This is a thought provoking entry from Curious Cat Management on the single point of failure.  How many days do we allow an individual to hold the company, or some part of it, hostage to his/her exclusive knowledge?  How often do you allow the performance of your team to be dictated by the individuals?

And what do you do when those same indivduals have an off day, or an off week, or a personal problem, or even the sniffles…

How wonderful is it when your key employee comes through for you in fighting the hundred new fires that came up today?  Did you ever stop to think that the hundred fires might have been set ablaze by the same individual?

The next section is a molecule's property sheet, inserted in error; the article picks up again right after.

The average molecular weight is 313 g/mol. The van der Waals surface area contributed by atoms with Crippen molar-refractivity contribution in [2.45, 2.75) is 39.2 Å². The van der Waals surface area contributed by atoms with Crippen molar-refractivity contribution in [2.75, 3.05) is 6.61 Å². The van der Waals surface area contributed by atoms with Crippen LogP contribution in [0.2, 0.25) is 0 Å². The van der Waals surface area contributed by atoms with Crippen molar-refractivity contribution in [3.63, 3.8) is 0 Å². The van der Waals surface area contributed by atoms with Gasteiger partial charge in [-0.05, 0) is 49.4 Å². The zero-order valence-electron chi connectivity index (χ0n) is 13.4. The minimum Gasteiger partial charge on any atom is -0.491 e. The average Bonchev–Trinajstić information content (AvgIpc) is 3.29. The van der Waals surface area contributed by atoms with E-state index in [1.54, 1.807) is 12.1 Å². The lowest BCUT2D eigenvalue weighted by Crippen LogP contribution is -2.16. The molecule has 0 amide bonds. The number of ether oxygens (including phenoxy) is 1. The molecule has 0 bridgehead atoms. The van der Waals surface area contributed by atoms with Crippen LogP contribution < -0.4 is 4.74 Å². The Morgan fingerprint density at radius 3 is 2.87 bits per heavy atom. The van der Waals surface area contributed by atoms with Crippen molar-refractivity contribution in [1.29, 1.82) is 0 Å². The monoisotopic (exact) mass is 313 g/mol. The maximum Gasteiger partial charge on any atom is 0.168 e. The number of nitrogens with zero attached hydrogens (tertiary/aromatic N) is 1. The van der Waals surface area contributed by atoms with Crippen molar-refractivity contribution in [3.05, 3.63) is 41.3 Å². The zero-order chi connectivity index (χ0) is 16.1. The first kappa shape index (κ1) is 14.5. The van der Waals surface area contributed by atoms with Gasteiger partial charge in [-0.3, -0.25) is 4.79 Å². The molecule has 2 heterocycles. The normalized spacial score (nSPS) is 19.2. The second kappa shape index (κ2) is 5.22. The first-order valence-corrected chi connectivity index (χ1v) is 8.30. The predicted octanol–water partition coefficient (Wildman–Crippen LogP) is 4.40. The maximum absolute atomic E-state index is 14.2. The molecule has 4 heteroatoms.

True, there’s nothing exciting about adherence to a process.  There’s nothing exciting or remarkable about any individual when a well designed process eliminates the art from regular high performance.  What is left to differentiate someone if they are not the lynch pin in your system – your single point of failure.

Instead of rewarding the individual for a stellar performance, how about you reward the individual for bringing up the entire team’s performance.  It reminds me of the activities of World War II, when the leaders looked to the individuals in the trenches for ingenious solutions to the things that stood in their way.  While individually recognized for their contributions to the war effort, the benefit was not in the individual working harder or faster, but in making it possible for everyone around him or her to be more productive.

Don’t reward people for standing out above their peers, reward them for not standing out above their peers because they’ve brought their peers up to their level.